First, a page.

A meeting scheduled for Thursday afternoon in Washington, D.C., could represent St. Clair County’s last, best hope for bringing the $1.75 billion National Geospatial-Intelligence Agency to the county.
At 1:30 p.m. Central time Thursday, County Board Chairman Mark Kern and U.S. senators Dick Durbin, D-Ill., and Mark Kirk, R-Ill., are scheduled to meet with Robert Cardillo, the NGA’s director. The meeting’s purpose: to discuss inaccuracies and other problems discovered in the U.S. Army Corps of Engineers April 1 Final Environmental Impact Statement, or FEIS, that — in the view of Kern and Illinois lawmakers — unfairly hurt the county’s chances of attracting NGA West and, conversely, unfairly boosted the chances of North St. Louis.
Also scheduled to attend the meeting are U.S. represenatives Mike Bost, R-Murphysboro; John Shimkus, R-Collinsville; and Rodney Davis, R-Taylorville or members of their staffs. Another player invited to attend is Army Col. Andrew D. Sexton, the commander of the Kansas City Army Corps District, which was responsible for drafting the FEIS.
Cardillo is expected to announce his final decision on the NGA location after June 2.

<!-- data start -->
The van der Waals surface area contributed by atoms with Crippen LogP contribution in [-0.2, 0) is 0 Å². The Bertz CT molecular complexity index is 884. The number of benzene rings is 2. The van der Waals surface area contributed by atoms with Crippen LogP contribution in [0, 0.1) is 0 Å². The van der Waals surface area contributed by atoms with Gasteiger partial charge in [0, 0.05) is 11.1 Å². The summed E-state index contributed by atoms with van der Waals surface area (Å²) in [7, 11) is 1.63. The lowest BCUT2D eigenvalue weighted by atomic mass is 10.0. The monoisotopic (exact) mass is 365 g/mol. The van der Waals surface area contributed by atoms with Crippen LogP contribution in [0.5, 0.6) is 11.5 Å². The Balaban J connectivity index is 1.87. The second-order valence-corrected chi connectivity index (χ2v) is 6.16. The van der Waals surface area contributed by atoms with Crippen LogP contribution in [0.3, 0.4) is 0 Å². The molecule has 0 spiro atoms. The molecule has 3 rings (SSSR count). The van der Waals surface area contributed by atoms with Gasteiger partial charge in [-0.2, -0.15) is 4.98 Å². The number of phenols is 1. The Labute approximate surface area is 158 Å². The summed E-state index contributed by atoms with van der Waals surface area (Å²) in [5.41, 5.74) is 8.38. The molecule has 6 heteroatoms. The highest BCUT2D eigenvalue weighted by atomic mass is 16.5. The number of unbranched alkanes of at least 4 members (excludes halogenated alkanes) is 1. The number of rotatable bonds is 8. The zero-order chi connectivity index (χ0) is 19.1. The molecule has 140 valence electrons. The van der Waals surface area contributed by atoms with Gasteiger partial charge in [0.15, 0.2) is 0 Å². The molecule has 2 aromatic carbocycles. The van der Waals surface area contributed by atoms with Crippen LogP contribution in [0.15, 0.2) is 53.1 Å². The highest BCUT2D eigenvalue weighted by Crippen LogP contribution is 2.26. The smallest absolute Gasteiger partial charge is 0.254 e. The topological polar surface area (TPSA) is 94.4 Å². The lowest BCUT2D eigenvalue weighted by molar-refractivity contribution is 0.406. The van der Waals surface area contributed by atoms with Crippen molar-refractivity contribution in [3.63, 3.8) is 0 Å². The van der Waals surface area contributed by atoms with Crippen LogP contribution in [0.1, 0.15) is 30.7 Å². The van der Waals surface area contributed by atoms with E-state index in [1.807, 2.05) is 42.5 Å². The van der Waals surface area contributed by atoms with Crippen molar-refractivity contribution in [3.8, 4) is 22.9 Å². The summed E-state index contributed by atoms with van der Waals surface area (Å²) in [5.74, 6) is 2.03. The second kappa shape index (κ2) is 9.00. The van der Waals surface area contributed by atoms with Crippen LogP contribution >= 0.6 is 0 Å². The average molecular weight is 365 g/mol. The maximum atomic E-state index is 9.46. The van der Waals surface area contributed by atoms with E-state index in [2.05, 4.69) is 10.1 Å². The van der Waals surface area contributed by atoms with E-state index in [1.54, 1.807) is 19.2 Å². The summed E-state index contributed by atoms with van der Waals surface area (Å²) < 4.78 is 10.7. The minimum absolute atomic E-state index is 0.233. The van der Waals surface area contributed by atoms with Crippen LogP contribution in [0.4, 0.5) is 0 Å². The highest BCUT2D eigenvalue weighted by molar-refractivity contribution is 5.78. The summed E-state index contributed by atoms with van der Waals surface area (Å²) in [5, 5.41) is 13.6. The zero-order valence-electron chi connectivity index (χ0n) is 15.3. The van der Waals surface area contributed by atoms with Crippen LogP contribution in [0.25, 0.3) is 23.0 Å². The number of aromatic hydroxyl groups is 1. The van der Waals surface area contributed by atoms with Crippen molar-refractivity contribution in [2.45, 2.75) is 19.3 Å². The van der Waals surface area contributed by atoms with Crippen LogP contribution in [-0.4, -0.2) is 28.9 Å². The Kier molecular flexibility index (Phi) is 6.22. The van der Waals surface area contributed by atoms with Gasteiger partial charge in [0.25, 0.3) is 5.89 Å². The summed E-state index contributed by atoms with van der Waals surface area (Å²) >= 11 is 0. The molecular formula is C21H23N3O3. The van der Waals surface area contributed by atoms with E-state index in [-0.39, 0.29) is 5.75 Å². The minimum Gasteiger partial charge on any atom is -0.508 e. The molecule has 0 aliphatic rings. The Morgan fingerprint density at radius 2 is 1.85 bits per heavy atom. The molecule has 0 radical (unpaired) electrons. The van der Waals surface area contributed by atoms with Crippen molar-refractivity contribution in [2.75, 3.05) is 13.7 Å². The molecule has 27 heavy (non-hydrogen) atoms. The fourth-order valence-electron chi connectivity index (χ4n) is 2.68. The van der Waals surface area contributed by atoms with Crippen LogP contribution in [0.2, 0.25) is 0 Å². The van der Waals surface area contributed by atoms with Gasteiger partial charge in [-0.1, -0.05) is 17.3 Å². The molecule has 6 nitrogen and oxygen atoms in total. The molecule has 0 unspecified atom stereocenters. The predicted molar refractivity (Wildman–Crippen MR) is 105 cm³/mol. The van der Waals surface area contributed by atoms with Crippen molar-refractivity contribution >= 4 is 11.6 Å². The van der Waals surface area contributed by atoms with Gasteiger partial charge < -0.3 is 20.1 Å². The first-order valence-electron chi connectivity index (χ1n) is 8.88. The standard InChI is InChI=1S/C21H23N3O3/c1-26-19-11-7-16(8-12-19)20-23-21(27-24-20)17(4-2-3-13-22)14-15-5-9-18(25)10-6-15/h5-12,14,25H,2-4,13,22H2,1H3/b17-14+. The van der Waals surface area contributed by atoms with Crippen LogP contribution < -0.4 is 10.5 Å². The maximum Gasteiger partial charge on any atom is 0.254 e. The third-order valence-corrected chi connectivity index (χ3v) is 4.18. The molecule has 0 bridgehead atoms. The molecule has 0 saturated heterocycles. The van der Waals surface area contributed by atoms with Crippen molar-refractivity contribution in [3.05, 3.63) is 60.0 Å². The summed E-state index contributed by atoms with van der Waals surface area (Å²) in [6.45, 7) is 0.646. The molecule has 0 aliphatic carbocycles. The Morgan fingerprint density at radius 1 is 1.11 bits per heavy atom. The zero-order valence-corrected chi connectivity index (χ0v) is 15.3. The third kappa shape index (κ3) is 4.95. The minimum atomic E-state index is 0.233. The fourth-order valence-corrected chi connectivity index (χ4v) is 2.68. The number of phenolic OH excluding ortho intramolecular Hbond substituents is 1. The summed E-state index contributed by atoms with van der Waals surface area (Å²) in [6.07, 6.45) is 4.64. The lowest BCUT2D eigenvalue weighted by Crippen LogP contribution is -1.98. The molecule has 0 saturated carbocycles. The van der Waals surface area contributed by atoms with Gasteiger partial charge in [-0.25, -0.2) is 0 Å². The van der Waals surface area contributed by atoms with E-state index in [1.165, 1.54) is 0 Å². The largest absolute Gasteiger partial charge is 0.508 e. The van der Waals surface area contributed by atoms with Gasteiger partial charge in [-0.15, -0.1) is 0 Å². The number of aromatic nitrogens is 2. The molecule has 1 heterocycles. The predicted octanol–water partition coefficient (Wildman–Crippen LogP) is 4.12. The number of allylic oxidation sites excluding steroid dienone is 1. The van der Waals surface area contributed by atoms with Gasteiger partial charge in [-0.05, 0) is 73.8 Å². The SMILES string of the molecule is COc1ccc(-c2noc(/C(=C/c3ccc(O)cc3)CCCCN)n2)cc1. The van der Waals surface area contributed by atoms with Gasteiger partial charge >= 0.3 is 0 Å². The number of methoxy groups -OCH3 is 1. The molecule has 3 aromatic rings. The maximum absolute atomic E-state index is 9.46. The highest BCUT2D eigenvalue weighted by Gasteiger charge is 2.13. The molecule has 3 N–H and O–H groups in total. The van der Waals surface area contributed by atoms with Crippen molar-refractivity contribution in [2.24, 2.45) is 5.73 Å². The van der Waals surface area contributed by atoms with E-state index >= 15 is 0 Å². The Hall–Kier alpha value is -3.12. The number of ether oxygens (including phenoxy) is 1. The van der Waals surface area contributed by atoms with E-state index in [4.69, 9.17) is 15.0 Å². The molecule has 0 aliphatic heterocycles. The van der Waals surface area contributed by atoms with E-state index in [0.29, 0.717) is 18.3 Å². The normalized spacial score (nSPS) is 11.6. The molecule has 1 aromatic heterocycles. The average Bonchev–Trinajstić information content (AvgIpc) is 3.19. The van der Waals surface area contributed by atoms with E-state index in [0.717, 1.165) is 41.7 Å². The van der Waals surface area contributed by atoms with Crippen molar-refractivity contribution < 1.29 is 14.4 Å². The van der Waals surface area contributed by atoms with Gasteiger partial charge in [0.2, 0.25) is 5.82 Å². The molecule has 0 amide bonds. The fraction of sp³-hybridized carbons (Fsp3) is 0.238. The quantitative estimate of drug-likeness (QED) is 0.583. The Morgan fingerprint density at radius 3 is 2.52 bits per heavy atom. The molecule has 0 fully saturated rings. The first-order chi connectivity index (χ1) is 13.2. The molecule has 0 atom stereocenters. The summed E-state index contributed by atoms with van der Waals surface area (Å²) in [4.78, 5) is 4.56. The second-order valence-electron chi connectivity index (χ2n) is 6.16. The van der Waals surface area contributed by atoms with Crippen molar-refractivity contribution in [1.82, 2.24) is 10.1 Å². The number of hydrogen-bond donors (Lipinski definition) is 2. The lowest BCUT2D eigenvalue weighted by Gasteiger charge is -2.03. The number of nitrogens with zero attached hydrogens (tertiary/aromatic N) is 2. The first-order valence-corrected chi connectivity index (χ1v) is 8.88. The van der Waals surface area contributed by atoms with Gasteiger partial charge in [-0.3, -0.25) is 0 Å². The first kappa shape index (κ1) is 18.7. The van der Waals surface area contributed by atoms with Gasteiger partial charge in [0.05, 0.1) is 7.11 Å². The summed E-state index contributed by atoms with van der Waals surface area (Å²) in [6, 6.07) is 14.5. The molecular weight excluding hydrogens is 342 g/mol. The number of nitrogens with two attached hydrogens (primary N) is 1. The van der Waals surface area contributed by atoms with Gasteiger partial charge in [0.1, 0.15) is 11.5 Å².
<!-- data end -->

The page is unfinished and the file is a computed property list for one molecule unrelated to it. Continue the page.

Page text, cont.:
A likely road map through Thursday’s meeting could be found in the letter that Kirk on Tuesday sent to the Comptroller General of the United States. In the letter, the senator seeks the launch of a review of the U.S. Army Corps of Engineers’ FEIS that favors the North St. Louis site over St. Clair County for the new western headquarters of the NGA.
Kirk, in the letter to Gene L. Dodaro, the comptroller general, said the Corps of Engineers ignored previously identified errors in the draft report, followed specific regulations while ignoring others and “ranked the total cost of the project as the lowest priority.”
The NGA, a secretive Defense Department intelligence agency that makes maps based on satellite imagery, announced two years ago it needs a new home for its western headquarters. It is currently housed at the 190-year-old St. Louis Arsenal just south of downtown St. Louis. The NGA must move because it needs more room to grow and modern infrastructure, such as heating-and-cooling systems.
Construction on the NGA site is set to begin in mid-2017 with completion set for 2021.